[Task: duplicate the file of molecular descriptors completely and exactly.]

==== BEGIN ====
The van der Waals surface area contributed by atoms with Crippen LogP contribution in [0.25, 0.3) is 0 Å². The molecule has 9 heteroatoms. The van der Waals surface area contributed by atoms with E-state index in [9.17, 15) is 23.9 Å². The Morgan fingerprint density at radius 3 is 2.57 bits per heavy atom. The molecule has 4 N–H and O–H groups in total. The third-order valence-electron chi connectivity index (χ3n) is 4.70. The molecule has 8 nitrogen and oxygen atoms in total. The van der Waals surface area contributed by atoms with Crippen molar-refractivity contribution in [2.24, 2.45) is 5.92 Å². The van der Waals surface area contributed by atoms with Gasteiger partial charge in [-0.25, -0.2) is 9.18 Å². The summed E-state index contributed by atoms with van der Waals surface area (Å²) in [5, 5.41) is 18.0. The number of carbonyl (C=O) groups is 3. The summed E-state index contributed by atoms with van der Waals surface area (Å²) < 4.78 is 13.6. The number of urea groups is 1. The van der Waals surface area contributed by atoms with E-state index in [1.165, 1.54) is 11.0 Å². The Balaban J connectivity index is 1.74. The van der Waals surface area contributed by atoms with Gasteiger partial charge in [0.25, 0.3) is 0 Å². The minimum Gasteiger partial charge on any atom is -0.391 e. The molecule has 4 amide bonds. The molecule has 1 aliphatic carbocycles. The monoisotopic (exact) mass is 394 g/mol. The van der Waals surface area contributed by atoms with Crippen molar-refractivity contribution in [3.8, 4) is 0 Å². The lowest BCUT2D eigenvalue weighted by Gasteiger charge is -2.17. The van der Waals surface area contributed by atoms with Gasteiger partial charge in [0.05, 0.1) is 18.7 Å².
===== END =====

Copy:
The van der Waals surface area contributed by atoms with Crippen LogP contribution in [0.25, 0.3) is 0 Å². The molecule has 9 heteroatoms. The van der Waals surface area contributed by atoms with E-state index in [9.17, 15) is 23.9 Å². The Morgan fingerprint density at radius 3 is 2.57 bits per heavy atom. The molecule has 4 N–H and O–H groups in total. The third-order valence-electron chi connectivity index (χ3n) is 4.70. The molecule has 8 nitrogen and oxygen atoms in total. The van der Waals surface area contributed by atoms with Crippen molar-refractivity contribution in [2.24, 2.45) is 5.92 Å². The van der Waals surface area contributed by atoms with Gasteiger partial charge in [-0.25, -0.2) is 9.18 Å². The summed E-state index contributed by atoms with van der Waals surface area (Å²) in [5, 5.41) is 18.0. The number of carbonyl (C=O) groups is 3. The summed E-state index contributed by atoms with van der Waals surface area (Å²) < 4.78 is 13.6. The number of urea groups is 1. The van der Waals surface area contributed by atoms with E-state index in [1.165, 1.54) is 11.0 Å². The Balaban J connectivity index is 1.74. The van der Waals surface area contributed by atoms with Gasteiger partial charge in [0.25, 0.3) is 0 Å². The minimum Gasteiger partial charge on any atom is -0.391 e. The molecule has 4 amide bonds. The molecule has 1 aliphatic carbocycles. The monoisotopic (exact) mass is 394 g/mol. The van der Waals surface area contributed by atoms with Crippen molar-refractivity contribution in [3.8, 4) is 0 Å². The lowest BCUT2D eigenvalue weighted by Gasteiger charge is -2.17. The van der Waals surface area contributed by atoms with Gasteiger partial charge in [0.05, 0.1) is 18.7 Å².